Search our blogs!

Tuesday, October 23, 2007

Tom S. Kirkham, Pat and Alex Weller. Cosmetics: A Clinique Case Study. 268-273.

Tom Schleicher
October 12, 2007
WGS 220 Section 05
Kirkham, Pat and Alex Weller. Cosmetics: A Clinique Case Study. 268-273.

Examines the advertising of the "gendering of Clinique toiletry products
for men and women" (268)
Differences between advertisements for the toiletries of men and women
are usually binary (269)
Color is an important factor in advertising to men or women (269)
Color is used to show that men can use things normally considered
feminine (269)
Amount of information supplied is also a difference in the way products
are advertised (269)
Many women buy toiletries for men and are comforted by the amount of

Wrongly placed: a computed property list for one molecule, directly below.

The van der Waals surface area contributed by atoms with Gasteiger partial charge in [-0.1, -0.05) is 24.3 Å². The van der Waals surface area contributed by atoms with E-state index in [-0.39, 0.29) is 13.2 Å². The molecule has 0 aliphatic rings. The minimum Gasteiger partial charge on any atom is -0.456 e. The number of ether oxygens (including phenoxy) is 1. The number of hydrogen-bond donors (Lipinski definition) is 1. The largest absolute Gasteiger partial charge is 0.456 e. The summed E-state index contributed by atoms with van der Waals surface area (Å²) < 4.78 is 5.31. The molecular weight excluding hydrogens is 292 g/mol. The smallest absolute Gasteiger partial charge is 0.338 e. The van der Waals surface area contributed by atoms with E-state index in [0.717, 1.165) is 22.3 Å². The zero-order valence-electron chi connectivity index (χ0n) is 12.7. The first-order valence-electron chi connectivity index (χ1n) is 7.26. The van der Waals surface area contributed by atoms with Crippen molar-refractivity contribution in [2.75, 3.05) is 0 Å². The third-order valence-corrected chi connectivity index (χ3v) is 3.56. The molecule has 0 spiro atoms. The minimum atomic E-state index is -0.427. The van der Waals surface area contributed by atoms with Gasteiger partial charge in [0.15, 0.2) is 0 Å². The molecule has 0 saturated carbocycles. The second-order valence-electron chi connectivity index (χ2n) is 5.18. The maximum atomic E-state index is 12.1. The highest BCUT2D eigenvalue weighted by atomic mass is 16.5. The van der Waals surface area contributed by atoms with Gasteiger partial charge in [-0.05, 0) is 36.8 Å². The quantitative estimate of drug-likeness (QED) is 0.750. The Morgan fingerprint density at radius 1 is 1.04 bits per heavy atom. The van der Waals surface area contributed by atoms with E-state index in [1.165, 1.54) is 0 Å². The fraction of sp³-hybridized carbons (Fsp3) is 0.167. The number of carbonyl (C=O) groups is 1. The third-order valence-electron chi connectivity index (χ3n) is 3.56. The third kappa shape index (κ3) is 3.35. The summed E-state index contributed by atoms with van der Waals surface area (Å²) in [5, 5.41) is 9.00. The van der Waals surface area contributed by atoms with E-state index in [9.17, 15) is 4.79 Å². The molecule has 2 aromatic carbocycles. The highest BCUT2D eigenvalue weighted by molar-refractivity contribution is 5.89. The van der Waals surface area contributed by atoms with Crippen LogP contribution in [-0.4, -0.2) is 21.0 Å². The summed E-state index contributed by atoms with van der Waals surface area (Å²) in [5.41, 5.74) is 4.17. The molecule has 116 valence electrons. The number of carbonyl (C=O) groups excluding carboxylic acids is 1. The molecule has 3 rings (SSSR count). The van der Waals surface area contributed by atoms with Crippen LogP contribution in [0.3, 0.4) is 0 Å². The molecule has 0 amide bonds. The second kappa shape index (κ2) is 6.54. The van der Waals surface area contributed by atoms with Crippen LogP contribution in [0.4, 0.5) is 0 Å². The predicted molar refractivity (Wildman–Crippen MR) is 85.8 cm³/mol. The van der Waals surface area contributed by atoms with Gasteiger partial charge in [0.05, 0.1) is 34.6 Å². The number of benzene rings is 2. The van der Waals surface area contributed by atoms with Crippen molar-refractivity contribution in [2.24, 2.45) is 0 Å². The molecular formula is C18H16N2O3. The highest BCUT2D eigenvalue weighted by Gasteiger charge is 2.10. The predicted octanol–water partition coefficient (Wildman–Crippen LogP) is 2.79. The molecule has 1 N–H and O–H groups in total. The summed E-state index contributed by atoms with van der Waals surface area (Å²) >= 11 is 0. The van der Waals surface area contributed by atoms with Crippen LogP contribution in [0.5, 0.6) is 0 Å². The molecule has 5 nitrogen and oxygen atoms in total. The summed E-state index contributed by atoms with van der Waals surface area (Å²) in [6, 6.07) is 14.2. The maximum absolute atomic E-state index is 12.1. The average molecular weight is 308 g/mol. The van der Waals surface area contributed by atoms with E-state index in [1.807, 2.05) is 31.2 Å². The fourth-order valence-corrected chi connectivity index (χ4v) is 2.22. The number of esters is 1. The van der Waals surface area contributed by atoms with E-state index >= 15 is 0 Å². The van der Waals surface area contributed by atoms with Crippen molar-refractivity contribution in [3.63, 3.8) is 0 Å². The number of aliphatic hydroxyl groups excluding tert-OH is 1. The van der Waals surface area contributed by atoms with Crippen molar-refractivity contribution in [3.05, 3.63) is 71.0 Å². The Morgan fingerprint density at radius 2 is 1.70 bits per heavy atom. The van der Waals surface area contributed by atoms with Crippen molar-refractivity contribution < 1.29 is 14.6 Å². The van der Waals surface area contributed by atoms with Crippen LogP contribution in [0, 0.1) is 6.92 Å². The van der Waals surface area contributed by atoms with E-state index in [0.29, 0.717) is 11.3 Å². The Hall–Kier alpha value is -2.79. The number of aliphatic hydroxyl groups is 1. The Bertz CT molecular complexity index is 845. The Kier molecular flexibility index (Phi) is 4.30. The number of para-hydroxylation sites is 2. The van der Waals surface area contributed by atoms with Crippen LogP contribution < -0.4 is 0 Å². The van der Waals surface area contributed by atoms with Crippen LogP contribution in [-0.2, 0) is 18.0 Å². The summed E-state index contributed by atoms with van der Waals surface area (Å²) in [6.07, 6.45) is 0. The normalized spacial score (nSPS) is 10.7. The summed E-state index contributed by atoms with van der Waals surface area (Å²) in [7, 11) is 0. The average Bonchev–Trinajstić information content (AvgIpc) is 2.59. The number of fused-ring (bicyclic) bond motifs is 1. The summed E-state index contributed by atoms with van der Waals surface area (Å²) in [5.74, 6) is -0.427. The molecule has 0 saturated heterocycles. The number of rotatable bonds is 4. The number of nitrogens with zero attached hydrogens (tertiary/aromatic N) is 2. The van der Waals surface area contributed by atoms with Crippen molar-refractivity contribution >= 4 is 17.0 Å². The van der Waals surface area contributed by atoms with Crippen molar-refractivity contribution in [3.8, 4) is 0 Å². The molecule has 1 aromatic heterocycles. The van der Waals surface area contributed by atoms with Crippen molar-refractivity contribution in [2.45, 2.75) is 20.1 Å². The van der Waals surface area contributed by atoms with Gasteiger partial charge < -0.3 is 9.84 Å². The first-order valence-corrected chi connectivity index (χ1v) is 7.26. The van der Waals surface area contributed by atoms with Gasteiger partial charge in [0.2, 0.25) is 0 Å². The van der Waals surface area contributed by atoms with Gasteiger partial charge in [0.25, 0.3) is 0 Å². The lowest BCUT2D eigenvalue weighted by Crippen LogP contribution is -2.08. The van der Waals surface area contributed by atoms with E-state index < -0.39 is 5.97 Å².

info. provided (270)
Written text on packaging written to appeal to the masculine qualities (270)
Language upholds "over-determined masculinity evoked by the rest of the
advertisement" (270)
Female advertisements contain no info other than product name (270)
Advertise to women based on aesthetics (271)
Visual cues evoke pleasure of using cosmetics (271)
Do not have references to how their product will affect the opposite sex
Male advertisements make use of a hairy wrist with a wristwatch to drive
the point of masculinity (271)
Naming/labeling products is also important in gendering toiletries (272)
Advertise by using phrases like "For Men" on packages that may be
ambiguous (272)
Language plays an important role in gender coding of products (272)
Advertising techniques used to differentiate male and female products
rely heavily on gender stereotypes (273)
None Stated
None Stated

No comments: